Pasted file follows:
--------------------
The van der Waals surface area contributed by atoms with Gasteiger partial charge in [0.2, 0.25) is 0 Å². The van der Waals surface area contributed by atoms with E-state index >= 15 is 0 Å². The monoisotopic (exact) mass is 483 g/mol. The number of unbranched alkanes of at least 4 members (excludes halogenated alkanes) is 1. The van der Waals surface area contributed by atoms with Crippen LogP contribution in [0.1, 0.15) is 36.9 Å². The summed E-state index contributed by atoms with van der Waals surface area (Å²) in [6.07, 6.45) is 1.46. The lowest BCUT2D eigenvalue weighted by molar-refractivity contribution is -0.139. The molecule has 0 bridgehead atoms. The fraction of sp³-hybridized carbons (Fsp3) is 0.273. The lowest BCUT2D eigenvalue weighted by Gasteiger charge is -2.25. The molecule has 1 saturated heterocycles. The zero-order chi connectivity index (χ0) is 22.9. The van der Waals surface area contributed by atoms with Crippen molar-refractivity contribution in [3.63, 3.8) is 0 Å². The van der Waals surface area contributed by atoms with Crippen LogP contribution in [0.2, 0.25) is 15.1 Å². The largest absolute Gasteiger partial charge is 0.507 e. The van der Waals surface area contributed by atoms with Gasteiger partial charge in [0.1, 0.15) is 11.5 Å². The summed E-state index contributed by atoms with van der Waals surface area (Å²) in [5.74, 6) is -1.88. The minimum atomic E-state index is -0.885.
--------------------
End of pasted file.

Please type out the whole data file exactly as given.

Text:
The van der Waals surface area contributed by atoms with Gasteiger partial charge in [0.2, 0.25) is 0 Å². The van der Waals surface area contributed by atoms with E-state index >= 15 is 0 Å². The monoisotopic (exact) mass is 483 g/mol. The number of unbranched alkanes of at least 4 members (excludes halogenated alkanes) is 1. The van der Waals surface area contributed by atoms with Crippen LogP contribution in [0.1, 0.15) is 36.9 Å². The summed E-state index contributed by atoms with van der Waals surface area (Å²) in [6.07, 6.45) is 1.46. The lowest BCUT2D eigenvalue weighted by molar-refractivity contribution is -0.139. The molecule has 0 bridgehead atoms. The fraction of sp³-hybridized carbons (Fsp3) is 0.273. The lowest BCUT2D eigenvalue weighted by Gasteiger charge is -2.25. The molecule has 1 saturated heterocycles. The zero-order chi connectivity index (χ0) is 22.9. The van der Waals surface area contributed by atoms with Crippen molar-refractivity contribution in [3.63, 3.8) is 0 Å². The van der Waals surface area contributed by atoms with Crippen LogP contribution in [0.2, 0.25) is 15.1 Å². The largest absolute Gasteiger partial charge is 0.507 e. The van der Waals surface area contributed by atoms with Gasteiger partial charge in [0.1, 0.15) is 11.5 Å². The summed E-state index contributed by atoms with van der Waals surface area (Å²) in [5.74, 6) is -1.88. The minimum atomic E-state index is -0.885.